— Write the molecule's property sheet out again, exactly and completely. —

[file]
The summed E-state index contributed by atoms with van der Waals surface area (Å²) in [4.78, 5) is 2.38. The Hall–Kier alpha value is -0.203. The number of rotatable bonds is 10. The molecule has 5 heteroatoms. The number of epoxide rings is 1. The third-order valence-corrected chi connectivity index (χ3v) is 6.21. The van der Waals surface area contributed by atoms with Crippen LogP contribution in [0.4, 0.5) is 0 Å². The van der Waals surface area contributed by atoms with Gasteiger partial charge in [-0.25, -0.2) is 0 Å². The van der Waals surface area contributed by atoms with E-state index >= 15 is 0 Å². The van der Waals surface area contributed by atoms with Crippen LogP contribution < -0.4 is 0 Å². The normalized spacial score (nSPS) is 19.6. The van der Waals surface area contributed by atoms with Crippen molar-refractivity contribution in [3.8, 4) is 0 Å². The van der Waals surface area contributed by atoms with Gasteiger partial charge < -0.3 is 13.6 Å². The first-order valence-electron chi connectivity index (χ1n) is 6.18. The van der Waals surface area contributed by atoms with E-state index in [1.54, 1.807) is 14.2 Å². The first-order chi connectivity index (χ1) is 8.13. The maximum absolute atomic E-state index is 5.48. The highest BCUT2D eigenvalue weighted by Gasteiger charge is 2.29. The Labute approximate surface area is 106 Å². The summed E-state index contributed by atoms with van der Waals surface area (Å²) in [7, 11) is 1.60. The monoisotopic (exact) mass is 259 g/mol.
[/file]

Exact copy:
The summed E-state index contributed by atoms with van der Waals surface area (Å²) in [4.78, 5) is 2.38. The Hall–Kier alpha value is -0.203. The number of rotatable bonds is 10. The molecule has 5 heteroatoms. The number of epoxide rings is 1. The third-order valence-corrected chi connectivity index (χ3v) is 6.21. The van der Waals surface area contributed by atoms with Crippen LogP contribution in [0.4, 0.5) is 0 Å². The van der Waals surface area contributed by atoms with Gasteiger partial charge in [-0.25, -0.2) is 0 Å². The van der Waals surface area contributed by atoms with E-state index >= 15 is 0 Å². The van der Waals surface area contributed by atoms with Crippen LogP contribution < -0.4 is 0 Å². The normalized spacial score (nSPS) is 19.6. The van der Waals surface area contributed by atoms with Crippen molar-refractivity contribution in [3.8, 4) is 0 Å². The van der Waals surface area contributed by atoms with Gasteiger partial charge < -0.3 is 13.6 Å². The first-order valence-electron chi connectivity index (χ1n) is 6.18. The van der Waals surface area contributed by atoms with E-state index in [1.54, 1.807) is 14.2 Å². The first-order chi connectivity index (χ1) is 8.13. The maximum absolute atomic E-state index is 5.48. The highest BCUT2D eigenvalue weighted by Gasteiger charge is 2.29. The Labute approximate surface area is 106 Å². The summed E-state index contributed by atoms with van der Waals surface area (Å²) in [7, 11) is 1.60. The monoisotopic (exact) mass is 259 g/mol.